Fact Check

Did the Stickers on the Pipe-Bombing Suspect's Van Inexplicably Change After His Arrest?

Social media users speculated that something nefarious was behind apparent changes in the displays of pro-Trump stickers on Cesar Sayoc's confiscated van.

Published Nov. 6, 2018

Photographs and video of pipe-bombing suspect Cesar Sayoc's van taken during and after its confiscation by the FBI reveal that some of the political stickers on its windows mysteriously changed in the process.

A number of disturbing visuals emerged after the arrest of accused pipe-bomber Cesar Sayoc, including photographic evidence of his attendance at pro-Trump rallies and images of the windows of his confiscated white van covered with stickers glorifying Trump and expressing animus toward Democrats and the media.

Among them were depictions of Hillary Clinton and Barack Obama (both of whom were targeted by the bomber) in the crosshairs of a gun, and stickers saying "Dishonest Media" and "CNN Sucks" (CNN was also a target of the mailings).

Conspiracy theorists were quick to cast doubt on the authenticity of the stickers as part of an effort to portray the mail bombings as a "false flag" attack perpetrated by "left-wingers." Some asserted, without evidence, that the decal-covered white van was "staged" to promote a false narrative.

Others compared photographs of the rear windows of the van from different sources and raised questions about the disparities they saw:

The underlying assumption in all these posts seemed to be that some of the stickers were replaced with different ones between the time FBI agents were photographed confiscating the van and when it was hauled away on a flatbed truck to an FBI facility.

One hiccup in that scenario is the fact that the van was covered with a blue tarp before it was moved — a tarp that is nowhere visible in the alleged "after" photo:

As the image below illustrates, the tarp was partially blown off by the wind during transport and reattached by FBI agents. The van was still secured to the transport vehicle. The sticker arrangements on the rear windows looked the same as they did in images captured when the van was being confiscated:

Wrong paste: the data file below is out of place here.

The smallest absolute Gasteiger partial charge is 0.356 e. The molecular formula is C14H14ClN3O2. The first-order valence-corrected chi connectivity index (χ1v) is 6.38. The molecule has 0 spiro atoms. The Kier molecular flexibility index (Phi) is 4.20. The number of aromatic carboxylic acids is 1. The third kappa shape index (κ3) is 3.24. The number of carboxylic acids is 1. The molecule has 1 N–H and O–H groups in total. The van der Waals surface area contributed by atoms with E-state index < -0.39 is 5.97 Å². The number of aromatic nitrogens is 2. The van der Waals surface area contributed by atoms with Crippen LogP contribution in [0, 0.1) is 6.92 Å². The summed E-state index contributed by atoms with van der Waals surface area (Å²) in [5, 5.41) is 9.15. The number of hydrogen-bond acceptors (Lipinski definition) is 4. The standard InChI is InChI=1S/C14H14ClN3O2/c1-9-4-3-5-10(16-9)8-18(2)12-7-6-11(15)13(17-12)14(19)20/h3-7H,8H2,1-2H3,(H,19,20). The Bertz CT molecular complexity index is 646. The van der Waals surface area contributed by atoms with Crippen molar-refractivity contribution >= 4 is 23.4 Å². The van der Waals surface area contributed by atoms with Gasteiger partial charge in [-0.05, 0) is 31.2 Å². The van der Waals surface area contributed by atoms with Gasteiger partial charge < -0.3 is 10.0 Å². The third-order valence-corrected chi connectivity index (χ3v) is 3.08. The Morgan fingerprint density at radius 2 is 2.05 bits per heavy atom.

In point of fact, the supposed "after" photo (below right) could not have been taken after the van was confiscated, because it clearly shows the vehicle on a roadway, sans tarp, moving under its own power:

Although the sticker displays are clearly different in the two images, the explanation is not that they "miraculously" changed after the van was confiscated, but rather that the photograph on the right was taken at some point before Sayoc was found and arrested. He had rearranged the stickers himself in the interim.

There was plenty of time to do so. The photograph on the right was taken by Twitter user "Mo" (@thereal_mo01) in April 2018. He shared it on 26 October, the day Sayoc was arrested:

"Mo" wasn't the only Tampa resident who had noticed Sayoc's rolling propaganda machine prior to the pipe-bomb incidents and photographed it for posterity. David Cypkin snapped these pictures in December 2017 (as recorded in the images' metadata) and shared them on 26 October 2018:

Confusion about the photographs was no doubt exacerbated by mainstream news outlets who used some of the older images in their reporting about Sayoc's arrest, but the notion that they revealed nefarious doings on anyone's part doesn't bear up under scrutiny.


Bump, Philip.   "The Mail-Bomb Suspect's Van, Annotated."
    The Washington Post.   26 October 2018.

Mikkelson, David.   "Was Cesar Sayoc's Van 'Staged' as Part of a 'False Flag' Operation?"
    Snopes.   31 October 2018.

Molloy, Tim.   "Here Are Some Photos of Cesar Sayoc's Van."
    The Wrap.   26 October 2018.

Zapotosky, Matt et al.   "Who Is Cesar Sayoc? What We Know About the Suspected Mail Bomber Arrested in Florida."
    The Washington Post.   26 October 2018.

David Emery is a West Coast-based writer and editor with 25 years of experience fact-checking rumors, hoaxes, and contemporary legends.

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